Archive | March 2017

The last of the winter Lucy Boston Blocks, and it shouts, “Hello Spring!”  Next week, I start on the Lucy Boston Butterfly Garden quilt…but for now, I am enjoying this wrap up to a VERY colorful winter series.  Thought you might enjoy some photos of the process we go through deciding color and placement before we do the final stitching!  I use ALL my papers, and create the framework for the blocks by fussy cutting colors and designs from each fat quarter: then, it’s puzzle time!  We spent an hour or so, ‘stealing’ from each other’s blocks and laying out designs – I still have quite a few honeycombs to stitch before I’m ready to lay them all out and make my final decisions.  For now, I hope you enjoy this sneak peek at block 14!

As I add stitched and lined honeycombs to the pile, matching and creating the blocks is irresistible!


Try creating a Lucy Boston block, I think  you’ll love it!  Use the link on each photo and visit the shop for papers and templates: all you need to begin your Lucy Boston adventure.  Of course, we’d love it if you purchased our kits, but you can get started on your own if you like with the fabrics you already have…and what a way to use up scraps in your stash.  :)   I’m adding some patterns for household things we use every day: potholders, tea cosys, pillow covers and more.  Stay tuned for creative ideas to use up your Lucy Boston creations!  (or you could make a fabulous, scrappy quilt – that’s where the bulk of my blocks are going).

Creating The Lucy Boston Project Tote!

I started out with the thought that 2″ Lucy Boston honeycombs would be SO EASY to create! I have been educated.  It was a blast to create this tote, and I learned so much on the way!  I’ll show you:

Creating the bag to hold my growing Lucy Boston project was truly smile inducing. Not lying here.

Start by creating a pile of honeycombs to play with.

Finally! Found the pattern I loved best.





Cutting out the 2″ Lucy honeycombs using a template with a 3/8″ hem allowance is preferred. PERFECT Lucys!

                                                                                    While the 2″ honeycombs open the door to some fabulous large prints, it’s a good idea to start with 1″ Lucy Boston blocks to know and understand construction techniques FIRST.
That being said, I put my Lucy craze to the test and came up with this great project tote: and discovered a technique you should hear about that will help you with all your Lucy Boston adventures!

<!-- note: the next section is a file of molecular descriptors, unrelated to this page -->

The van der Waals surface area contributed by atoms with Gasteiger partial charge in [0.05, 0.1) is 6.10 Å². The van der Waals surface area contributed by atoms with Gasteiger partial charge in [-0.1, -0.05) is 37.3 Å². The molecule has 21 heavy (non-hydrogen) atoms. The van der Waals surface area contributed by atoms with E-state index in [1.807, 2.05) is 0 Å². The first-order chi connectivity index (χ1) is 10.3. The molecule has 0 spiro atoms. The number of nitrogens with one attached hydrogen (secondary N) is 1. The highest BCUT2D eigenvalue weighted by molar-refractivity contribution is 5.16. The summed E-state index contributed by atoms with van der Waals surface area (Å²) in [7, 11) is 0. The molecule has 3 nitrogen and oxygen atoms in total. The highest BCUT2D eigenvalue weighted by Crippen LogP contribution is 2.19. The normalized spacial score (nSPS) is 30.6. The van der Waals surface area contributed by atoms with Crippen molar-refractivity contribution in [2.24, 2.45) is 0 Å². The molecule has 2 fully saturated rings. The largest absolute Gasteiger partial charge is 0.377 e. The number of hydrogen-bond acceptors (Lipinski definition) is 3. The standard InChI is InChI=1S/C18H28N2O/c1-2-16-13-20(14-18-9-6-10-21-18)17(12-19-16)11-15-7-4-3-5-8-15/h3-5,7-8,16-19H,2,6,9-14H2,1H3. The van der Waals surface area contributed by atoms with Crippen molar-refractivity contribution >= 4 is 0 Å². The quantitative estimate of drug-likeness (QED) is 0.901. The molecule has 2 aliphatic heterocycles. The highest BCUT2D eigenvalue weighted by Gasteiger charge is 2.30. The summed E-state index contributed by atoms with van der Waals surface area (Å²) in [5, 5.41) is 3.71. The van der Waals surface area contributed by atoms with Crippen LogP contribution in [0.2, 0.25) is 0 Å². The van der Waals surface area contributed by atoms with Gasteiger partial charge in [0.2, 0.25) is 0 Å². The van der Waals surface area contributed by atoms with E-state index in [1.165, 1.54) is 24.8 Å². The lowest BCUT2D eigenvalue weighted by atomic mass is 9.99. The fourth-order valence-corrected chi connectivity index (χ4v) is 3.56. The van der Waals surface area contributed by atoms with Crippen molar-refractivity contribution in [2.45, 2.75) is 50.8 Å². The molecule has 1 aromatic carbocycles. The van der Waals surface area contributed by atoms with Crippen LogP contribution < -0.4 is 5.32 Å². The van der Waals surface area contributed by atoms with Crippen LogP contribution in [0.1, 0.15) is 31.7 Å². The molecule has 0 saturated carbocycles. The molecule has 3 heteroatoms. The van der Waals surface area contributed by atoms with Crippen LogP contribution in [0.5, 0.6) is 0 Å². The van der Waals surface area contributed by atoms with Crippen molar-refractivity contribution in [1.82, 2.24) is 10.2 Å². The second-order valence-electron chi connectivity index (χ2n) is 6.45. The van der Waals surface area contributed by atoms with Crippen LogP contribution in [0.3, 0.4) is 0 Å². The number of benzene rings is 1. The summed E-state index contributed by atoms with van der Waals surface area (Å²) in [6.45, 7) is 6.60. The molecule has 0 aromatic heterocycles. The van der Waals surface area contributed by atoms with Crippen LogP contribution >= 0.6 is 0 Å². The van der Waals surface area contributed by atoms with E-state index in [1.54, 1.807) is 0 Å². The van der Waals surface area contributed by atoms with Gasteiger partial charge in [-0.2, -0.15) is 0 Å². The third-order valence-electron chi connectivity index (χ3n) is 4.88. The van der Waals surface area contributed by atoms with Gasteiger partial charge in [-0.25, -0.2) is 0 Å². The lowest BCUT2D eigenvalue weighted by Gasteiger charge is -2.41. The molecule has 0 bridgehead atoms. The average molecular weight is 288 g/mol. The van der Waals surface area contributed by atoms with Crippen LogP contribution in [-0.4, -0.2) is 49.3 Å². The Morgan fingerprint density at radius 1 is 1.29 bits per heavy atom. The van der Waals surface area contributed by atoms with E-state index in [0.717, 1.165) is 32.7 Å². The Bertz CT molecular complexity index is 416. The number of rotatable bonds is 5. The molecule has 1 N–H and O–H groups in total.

Using applique to secure the blocks to a background is nothing new, but have you tried that technique using steam a seam TAPE? Wonders!
The first thing to do is PRESS YOUR BLOCK WITH THE FOUNDATION HONEYCOMB PAPERS IN PLACE. Remove all honeycomb papers. Now you are ready to go!

Applying Seam Tape to the outside edges

Apply the seam tape to the outside edges, pressing at each corner. Tear the strip and work the next edge.

After the entire design is taped on the edge, press, using NO STEAM.

Peel off the paper all the way around.

Line a 19″ X 23″ or larger (for 2″ honeycombs) piece of cotton with batting.
Lay the Lucy Boston block on the background, centering the sides and leaving 1″ at the top.
PRESS. Do not iron! Ironing is movement that causes trouble.
Pressing is holding your iron in one spot, lifting it, holding it in another. Ask me how I know.

Press! Don’t iron. Lift the iron every time you wish to change position.

Stitch the Lucy Boston block to the background fabric, using a blanket stitch if your machine has one…if not, a zig zag is lovely!
I used a walking foot to accomplish this, as there is bulk in the layer of batting, and I did not want the top of my design to shift.

Stitch down the edges, and quilt as desired.

Now for pockets!  These are easy.  PRESS the honeycombs while they are still folded on the foundation paper.  remove the paper.  Add the tape all around the honeycomb.  PRESS.  Peel off tape.   Place another honeycomb (with paper removed) wrong sides together and PRESS!    Stitch all the way around.  Voila!  a perfect project pocket for scissors, needles, threads, pens…all things Lucy!  I added my pockets to the OUTSIDE of my project bag, for ease of use when I’m out and about.

Taping the pocket front.

A pressed pocket, ready to stitch!

Pressing pockets.


And here is a photo of the finished bag:

Loving my new Lucy Project tote! Ready for adventure…